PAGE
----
With its focus on on-demand entertainment at the expense of gaming prowess, Xbox One didn't impress gamers at E3, who instead flocked to Amazon to pre-order their PlayStation 4, which not only features faster hardware, that could translate to better visuals in gaming, but is also a whole 20 percent cheaper ($499 vs. $399). At E3, Microsoft tried to pull a fast one. It set up several gaming stations allegedly powered by Xbox One, where gamers could play unreleased Xbox One games using the new Xbox One controller, just to get a feel of how rich and smooth the graphics really are. Some of them fell for it, others didn't. When these peeping toms didn't find the screens wired to an Xbox One main unit, they yanked open the cupboards below, only to find a full-fledged Windows 7 gaming PC.
How full-fledged you ask? Keen observers across the forumscape made out a rig powered by an Intel LGA2011 processor, which could at least be a Core i7-3820, and an NVIDIA GeForce GTX 700 series reference design graphics card, which could at least be a GeForce GTX 770. Such a system would obviously give you a rich and smooth gaming experience.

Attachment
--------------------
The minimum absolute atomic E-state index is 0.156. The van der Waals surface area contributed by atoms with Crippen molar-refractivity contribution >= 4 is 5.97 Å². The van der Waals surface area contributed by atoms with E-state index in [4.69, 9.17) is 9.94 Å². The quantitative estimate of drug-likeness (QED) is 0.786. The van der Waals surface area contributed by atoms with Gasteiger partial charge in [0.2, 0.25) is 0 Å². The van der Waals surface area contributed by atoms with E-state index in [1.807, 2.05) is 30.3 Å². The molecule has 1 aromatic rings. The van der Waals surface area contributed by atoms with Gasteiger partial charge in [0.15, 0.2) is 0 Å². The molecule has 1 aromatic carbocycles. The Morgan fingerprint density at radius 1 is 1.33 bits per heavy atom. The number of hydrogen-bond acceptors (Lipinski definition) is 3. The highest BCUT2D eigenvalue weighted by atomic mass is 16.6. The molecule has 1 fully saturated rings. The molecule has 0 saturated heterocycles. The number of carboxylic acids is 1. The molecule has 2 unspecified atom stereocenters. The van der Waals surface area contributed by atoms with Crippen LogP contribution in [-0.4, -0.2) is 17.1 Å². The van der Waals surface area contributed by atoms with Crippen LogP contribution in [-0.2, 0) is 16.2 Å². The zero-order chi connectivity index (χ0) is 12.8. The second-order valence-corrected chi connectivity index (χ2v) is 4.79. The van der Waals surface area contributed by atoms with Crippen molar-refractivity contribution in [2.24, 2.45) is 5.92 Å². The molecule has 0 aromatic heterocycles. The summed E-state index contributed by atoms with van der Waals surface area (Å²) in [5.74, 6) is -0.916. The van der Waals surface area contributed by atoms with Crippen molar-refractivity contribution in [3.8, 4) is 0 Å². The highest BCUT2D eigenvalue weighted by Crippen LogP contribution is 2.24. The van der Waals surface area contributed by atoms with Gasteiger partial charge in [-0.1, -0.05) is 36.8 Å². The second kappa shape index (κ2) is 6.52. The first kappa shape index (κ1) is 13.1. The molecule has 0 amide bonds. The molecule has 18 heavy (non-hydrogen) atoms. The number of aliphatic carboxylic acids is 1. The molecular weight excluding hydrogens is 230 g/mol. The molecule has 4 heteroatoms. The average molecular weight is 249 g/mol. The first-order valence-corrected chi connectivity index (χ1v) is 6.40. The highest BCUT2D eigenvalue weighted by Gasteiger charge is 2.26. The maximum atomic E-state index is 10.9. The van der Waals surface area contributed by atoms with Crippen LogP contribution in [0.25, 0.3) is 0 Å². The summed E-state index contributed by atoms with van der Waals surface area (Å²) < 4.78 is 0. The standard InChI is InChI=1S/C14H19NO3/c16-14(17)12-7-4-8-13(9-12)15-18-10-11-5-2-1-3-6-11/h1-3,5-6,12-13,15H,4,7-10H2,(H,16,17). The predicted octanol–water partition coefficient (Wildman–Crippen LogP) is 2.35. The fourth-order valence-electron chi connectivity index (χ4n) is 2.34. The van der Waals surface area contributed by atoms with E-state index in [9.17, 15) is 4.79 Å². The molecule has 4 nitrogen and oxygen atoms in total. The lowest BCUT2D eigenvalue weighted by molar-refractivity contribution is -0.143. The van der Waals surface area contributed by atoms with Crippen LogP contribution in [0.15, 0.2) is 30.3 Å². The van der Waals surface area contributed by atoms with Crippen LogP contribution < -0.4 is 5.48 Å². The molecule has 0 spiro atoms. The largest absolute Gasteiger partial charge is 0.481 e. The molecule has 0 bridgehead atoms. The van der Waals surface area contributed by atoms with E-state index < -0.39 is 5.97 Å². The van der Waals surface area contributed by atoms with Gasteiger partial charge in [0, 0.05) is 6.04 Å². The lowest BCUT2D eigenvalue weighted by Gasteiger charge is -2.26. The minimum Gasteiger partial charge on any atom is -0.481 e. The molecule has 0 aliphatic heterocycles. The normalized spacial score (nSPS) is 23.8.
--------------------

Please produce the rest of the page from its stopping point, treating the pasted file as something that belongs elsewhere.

Microsoft Xbox One features a custom-designed application processor by AMD, which combines eight 64-bit x86 cores based on the "Jaguar" micro-architecture, with a GPU that packs 768 Graphics CoreNext stream processors, and a unified quad-channel DDR3-2133 memory interface, holding 8 GB of memory. This memory is cushioned by a large 32 MB SRAM cache on-die. In comparison, Sony's PlayStation 4 features a custom-designed application processor, too, which features the same CPU portion, but a bigger graphics core with 1,152 stream processors, and a 256-bit wide GDDR5 memory interface, holding 8 GB of RAM, which can be used as both main and graphics memory. On top of all that, the PlayStation 4 is $100 cheaper, at $399.